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By Ronald-Peter Stoferle, Incrementum AG Lichtenstein

Here’s The Truth Governments Don’t Want The Public To See


November 26 (King World News) 


The Austrian School of Economics has provided investors with a new angle for analyzing asset and commodity prices.  In contrast to other economists, “Austrians” do not regard the rising demand for gold, oil, and other assets as the decisive factor behind rising prices.  Rather, we consider the ongoing expansion of the money supply, which in our fractionally reserved banking system triggers an expansion of credit, the main factor of the price increase....


Continue reading the Ronald Stoferle piece below...




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From a semantic point of view, it is very important to distinguish between inflation and rising prices Inflation describes the expansion of the uncovered money supply, whereas rising prices denote the increase in the general price level.  In general linguistic usage the latter tends to get reduced to the segment of consumer prices.  Inflation is the root cause of the devaluation of money, whereas price increases are just the result of inflation.


Nowadays these two terms are used interchangeably.  This blurred terminology comes with grave consequences.  The linguistic desensitization prevents us from recognizing the cause-effect relationship and as a result keeps us from solving the problem.  Instead, unsuitable measures such as price regulations and nationalization have been demanded in order to fight the wave of rising prices, while in the background inflation continues to be fueled.


Why should money not follow the laws of supply and demand?  Rising supply at stable or falling demand has to lead to falling purchasing power by default.  One thing is clear to “Austrians”: the more monetary units are in circulation, the lower the perception of their quality.  Numerous studies support the notion that there is often a clearly positive correlation between growth in money supply (i.e. inflation as defined by the Austrians) and the subsequent rise in prices.  The following chart shows the relationship between the growth of the M2 money supply (horizontal scale) and rising prices in % (vertical scale) in 103 different countries over a period of ten years.  Clearly, the correlation is high and positive.  According to the graph, an increase in M2 of 40% causes the rate of inflation to rise by 15%.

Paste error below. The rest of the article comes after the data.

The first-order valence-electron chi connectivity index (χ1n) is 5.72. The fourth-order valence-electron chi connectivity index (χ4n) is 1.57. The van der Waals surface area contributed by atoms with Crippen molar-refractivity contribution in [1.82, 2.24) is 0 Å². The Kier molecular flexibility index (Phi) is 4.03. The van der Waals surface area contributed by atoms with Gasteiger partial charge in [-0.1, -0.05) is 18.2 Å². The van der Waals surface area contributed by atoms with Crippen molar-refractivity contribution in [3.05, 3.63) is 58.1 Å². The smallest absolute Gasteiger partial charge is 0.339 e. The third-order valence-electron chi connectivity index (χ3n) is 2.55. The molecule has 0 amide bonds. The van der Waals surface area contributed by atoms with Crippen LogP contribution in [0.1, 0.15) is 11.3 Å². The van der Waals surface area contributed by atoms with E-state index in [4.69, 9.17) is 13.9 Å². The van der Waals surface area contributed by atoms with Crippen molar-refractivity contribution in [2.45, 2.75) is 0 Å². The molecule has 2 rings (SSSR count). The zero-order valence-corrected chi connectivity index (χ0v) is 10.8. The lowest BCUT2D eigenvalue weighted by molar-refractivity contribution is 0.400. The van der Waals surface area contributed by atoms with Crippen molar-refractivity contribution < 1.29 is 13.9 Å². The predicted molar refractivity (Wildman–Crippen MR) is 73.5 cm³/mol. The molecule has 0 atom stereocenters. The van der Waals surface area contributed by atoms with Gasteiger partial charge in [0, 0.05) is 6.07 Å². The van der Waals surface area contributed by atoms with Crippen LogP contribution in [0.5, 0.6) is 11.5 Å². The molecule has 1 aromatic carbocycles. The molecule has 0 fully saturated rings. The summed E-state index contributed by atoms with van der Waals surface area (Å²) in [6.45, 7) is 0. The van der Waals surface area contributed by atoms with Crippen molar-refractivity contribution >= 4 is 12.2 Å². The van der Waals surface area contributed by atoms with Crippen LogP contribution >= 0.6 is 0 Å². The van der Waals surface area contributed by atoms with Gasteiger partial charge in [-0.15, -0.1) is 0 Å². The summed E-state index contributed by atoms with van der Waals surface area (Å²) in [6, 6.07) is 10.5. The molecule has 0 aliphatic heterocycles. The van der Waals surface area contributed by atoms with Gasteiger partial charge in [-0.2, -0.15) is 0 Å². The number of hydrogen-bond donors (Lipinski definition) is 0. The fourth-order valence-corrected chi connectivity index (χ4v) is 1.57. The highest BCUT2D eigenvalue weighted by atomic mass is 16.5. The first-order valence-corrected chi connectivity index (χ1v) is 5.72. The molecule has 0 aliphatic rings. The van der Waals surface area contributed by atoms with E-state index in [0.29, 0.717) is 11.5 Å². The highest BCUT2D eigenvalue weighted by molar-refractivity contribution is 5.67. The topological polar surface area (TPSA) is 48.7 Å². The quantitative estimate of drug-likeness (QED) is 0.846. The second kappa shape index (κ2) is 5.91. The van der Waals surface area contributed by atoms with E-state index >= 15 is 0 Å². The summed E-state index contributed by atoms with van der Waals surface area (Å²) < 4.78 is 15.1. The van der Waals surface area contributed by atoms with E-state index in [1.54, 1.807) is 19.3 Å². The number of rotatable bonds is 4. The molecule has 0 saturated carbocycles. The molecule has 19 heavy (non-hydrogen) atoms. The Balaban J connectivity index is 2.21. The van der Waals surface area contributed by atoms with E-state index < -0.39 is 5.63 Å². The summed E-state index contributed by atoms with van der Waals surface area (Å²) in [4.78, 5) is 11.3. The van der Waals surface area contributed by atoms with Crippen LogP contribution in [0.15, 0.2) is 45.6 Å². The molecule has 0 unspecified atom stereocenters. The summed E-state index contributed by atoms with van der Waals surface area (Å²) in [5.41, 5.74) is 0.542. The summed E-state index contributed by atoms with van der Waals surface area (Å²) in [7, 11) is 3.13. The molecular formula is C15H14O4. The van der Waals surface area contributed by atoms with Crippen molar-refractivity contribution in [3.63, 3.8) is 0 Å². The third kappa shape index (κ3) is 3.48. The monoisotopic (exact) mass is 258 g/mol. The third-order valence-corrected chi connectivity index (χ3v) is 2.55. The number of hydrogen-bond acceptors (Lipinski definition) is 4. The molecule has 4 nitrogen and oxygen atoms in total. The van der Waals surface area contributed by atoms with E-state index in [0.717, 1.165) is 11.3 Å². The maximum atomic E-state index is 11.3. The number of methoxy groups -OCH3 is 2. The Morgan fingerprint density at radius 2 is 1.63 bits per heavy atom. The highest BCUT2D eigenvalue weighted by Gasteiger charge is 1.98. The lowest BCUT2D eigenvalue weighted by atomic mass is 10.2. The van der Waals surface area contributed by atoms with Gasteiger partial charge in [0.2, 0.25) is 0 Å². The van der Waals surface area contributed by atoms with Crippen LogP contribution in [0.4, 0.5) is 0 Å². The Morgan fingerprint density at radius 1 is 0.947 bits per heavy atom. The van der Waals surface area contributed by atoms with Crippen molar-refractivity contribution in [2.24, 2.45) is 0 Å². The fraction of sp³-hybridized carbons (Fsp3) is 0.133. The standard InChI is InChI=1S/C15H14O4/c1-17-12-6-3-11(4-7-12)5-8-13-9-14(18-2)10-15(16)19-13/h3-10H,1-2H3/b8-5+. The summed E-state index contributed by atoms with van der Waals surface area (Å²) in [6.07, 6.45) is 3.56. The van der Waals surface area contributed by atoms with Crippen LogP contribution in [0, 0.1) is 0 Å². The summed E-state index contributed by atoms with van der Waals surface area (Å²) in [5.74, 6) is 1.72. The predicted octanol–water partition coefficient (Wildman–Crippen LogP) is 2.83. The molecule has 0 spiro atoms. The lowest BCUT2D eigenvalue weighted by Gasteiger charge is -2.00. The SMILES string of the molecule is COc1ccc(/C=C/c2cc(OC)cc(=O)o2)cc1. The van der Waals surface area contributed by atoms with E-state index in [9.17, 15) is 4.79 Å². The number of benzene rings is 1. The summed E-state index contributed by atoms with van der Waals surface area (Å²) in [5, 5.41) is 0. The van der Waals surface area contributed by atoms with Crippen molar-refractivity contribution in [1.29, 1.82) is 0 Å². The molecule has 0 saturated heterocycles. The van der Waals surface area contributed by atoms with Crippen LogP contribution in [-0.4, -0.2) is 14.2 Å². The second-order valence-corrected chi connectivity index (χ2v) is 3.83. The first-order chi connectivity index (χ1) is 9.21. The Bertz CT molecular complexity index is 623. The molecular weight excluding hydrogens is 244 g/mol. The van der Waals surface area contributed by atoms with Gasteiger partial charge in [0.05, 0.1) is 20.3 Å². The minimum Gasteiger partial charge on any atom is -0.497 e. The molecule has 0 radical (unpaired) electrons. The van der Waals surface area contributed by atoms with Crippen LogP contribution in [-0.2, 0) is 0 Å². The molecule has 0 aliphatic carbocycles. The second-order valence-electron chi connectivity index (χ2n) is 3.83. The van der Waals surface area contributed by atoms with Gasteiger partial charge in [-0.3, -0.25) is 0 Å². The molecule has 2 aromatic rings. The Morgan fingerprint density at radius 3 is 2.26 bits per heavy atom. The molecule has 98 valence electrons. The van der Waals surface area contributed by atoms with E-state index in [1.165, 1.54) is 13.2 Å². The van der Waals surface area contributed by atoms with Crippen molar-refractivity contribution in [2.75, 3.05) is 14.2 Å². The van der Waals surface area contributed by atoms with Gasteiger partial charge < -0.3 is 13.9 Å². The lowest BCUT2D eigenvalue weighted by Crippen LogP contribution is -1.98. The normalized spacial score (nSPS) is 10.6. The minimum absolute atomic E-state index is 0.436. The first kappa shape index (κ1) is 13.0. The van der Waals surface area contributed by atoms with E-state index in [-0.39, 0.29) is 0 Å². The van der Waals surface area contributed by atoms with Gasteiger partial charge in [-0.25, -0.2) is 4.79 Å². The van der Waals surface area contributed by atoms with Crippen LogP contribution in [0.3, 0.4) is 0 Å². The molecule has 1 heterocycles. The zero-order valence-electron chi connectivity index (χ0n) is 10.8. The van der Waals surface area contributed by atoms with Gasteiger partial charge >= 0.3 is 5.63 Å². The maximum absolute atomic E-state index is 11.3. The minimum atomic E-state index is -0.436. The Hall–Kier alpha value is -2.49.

The following table of the Federal Reserve Minneapolis also highlights this extremely strong relationship.  It shows the correlation coefficient of money supply growth (M0, M1, and M2) and inflation in various regions.




Also, the definition of inflation as rising price levels is problematic merely from a measuring point of view, given that baskets of goods cannot depict all the price movements in an economy.  And lastly, the most disparate goods and services are aggregated under this concept. 1 haircut, 1⁄2 cinema ticket, one 40,000th of a car, 3 bags of potatoes etc.  Adding up this very mixed collection of goods makes little sense.  Besides, quality parameters (1 bag of potatoes does not come with one single price, but with numerous ones, depending on location, quality, kind etc) are not taken into account.  This is why Ludwig von Mises once said that any housewife knew substantially more about purchasing power of money than official statistics could ever convey.


We have criticized the official inflation rates many a time. Since 2003, many European countries have applied the hedonic calculation method.  Let me give you small example what that means: in the case of books, the number of pages, the kind of cover, and the size of the book all enter the calculation as criteria.  In the “pre-hedonic” methodology the prices of books would have increased by 5.5%.  But from the hedonistic point of view, the prices fell by 3%.  On top of that, the price increases of wedding rings enter the model at the same magnitude as those of sausage or cheese.  This may be good news for bigamists, but John Doe will probably consume sausage and cheese more often.


In the US, since the beginning of the 1980s the Bureau of Labor Statistics has “adjusted” the methodology of its inflation model 24 times.  Along with the hedonic approach, the geometric weighting, and the adjustment for intervention, the surrogate approach is dubious as well. For example, if steak becomes more expensive, statisticians assume that instead people will eat hamburgers.  The following chart shows the divergence of the new, official rate of inflation and the former method that was still in use in the 1980s.  This also explains why the real income of the households has been stagnating for years.




“When the government causes the money to deteriorate in order to cheat all creditors, this procedure is politely called inflation.” George Bernard Shaw


But why are inflation numbers manipulated?  The reason for showing lower inflation is elementary.  Numerous expenditures hinging on national insurance, government transfers, the salaries of civil servants, food stamps etc. depend on valorization.  This way, real GDP growth is also revised up, since nominal economic growth is divided by the price index.  Even if we are generally told that “an inflation rate of 2% is healthy”, this still translates into a loss in purchase power of 50% within 35 years.


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Eric King

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